Socialist Worker

Massive climate ‘Wave’ protest turns up the heat on the government

by Sadie Robinson
Issue No. 2181

The rally in Hyde Park before the Wave protest. Over 50,000 people marched in London and 7,000 in Glasgow last Saturday  (Pic:» Guy Smallman )

The rally in Hyde Park before the Wave protest. Over 50,000 people marched in London and 7,000 in Glasgow last Saturday (Pic: » Guy Smallman)

A blue sea of protesters flowed through central London last Saturday as Britain’s biggest ever climate protest hit the city.

Tens of thousands of people marched from Grosvenor Square to surround parliament and demand that Gordon Brown take action to cut carbon emissions.

The protest, called “The Wave”, was organised by the Stop Climate Chaos coalition. It united people from a diverse range of groups – including churches, charities, trade unions, political parties, environmentalists and students.

Margaret Morris travelled to the protest on a train from Manchester. She attended a Campaign Against Climate Change (CACC) rally in Hyde Park before joining the march to parliament.

“People are willing to take action, but the government isn’t,” she told Socialist Worker.

“The government should bring in stricter building regulations and provide funding for people to insulate their homes. It can find money for war in Afghanistan, so it should find money for this.”

Steve, a Green Party member, came to the demonstration from Sevenoaks in Kent. “This protest is about people taking back our society and showing that we’re fed up with the excesses of the system,” he said.

Speakers at the CACC rally included MPs Simon Hughes and John McDonnell, Caroline Lucas MEP and John Stewart from the Hacan anti-airport expansion campaign.

Activists applauded them when they referred to the hypocrisy of politicians – and when they mentioned Vestas, the wind turbine plant occupied by workers earlier this year.

There was a wide variety of opinions among protesters about who is to blame for climate change and what should be done to combat it.

“I’m not opposed to a market system but I think it needs to be better controlled,” said Steve.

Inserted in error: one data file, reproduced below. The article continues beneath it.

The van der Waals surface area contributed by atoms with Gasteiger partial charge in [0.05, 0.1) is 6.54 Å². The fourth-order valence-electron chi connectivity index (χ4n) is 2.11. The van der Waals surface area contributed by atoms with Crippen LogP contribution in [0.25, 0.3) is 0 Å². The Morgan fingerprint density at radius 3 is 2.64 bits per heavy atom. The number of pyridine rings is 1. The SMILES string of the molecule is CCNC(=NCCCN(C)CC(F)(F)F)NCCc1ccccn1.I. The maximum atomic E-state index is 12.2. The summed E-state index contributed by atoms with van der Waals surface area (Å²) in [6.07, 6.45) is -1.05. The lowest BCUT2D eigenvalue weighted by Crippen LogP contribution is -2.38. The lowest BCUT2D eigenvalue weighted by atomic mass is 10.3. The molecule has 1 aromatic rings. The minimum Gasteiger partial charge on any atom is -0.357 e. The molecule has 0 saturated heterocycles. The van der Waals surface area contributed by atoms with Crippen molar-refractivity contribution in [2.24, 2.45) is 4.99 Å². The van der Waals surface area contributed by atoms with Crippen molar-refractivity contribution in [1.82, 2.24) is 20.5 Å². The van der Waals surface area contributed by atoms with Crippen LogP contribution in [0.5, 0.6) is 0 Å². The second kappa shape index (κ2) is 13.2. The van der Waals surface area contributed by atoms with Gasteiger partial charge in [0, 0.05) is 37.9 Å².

“We should have more local trade rather than flying goods all around the world.”

Some saw individual consumer choices as a key factor behind climate change, while others were angry at the lack of action by governments.

“The government should invest in renewables and launch a programme for one million green jobs,” Sally Ruane from Leicester told Socialist Worker.

“Some green taxes could hit the poor hardest – we need to reform the tax system so they don’t.”

Mirfat Sulaiman came to the protest from Birmingham. “I’m concerned about the future for my children,” she told Socialist Worker. “The government should close factories that are emitting carbon and open green ones.”

Some protesters focused on specific sources of emissions.

Alex Barr from west Wales carried a placard that read, “Give up flying”. He told Socialist Worker. “I’ve given up flying for the past five years. Of course I’d like to go to interesting places but I think we have to make sacrifices.

“I know that some people say that cutting back on flying would have a bigger impact on poorer people – but climate change will hit them even harder.”

Many protesters took a harder line on the British government’s role in dealing with climate change than some of the organisers of the protest.

Paul Brannen, head of campaigns for Christian Aid, addressed protesters gathered in Grosvenor Square saying, “To the British government we say: Yes, you’re good on climate change, but you’re not good enough.”

Yet for some of those marching, the British government was not good at all.

Private sector

“It seems like there’s no urgency from the government on climate change,” said John Watson, a member of the Royal Society for the Protection of Birds.

“They say there’s a lack of money – but they’ve poured lots of money into the banking sector. Renewable energy should be government financed, not left to the private sector.

“Trade unions can play a bigger part in demanding action too because it would create jobs.”

Kevin brought Plymouth’s trades council banner to the protest. “I expect the Copenhagen talks to be another cop-out,” he told Socialist Worker. “Politicians just seem to want to meet and talk every year but do nothing concrete.”

The protest reflected the scale of concern about climate change that exists among ordinary people and a real willingness to take action.

Gordon Brown tried to put himself on the side of ordinary people by attacking the “flat earth” climate deniers this week. But accepting that climate change is a problem while still refusing to take any real measures to tackle it is sheer hypocrisy.

Brown has refused to impose strict emissions limits or invest in renewable energy – but has backed plans for airport expansion and new coal and nuclear plants. No one should be fooled by his green rhetoric.

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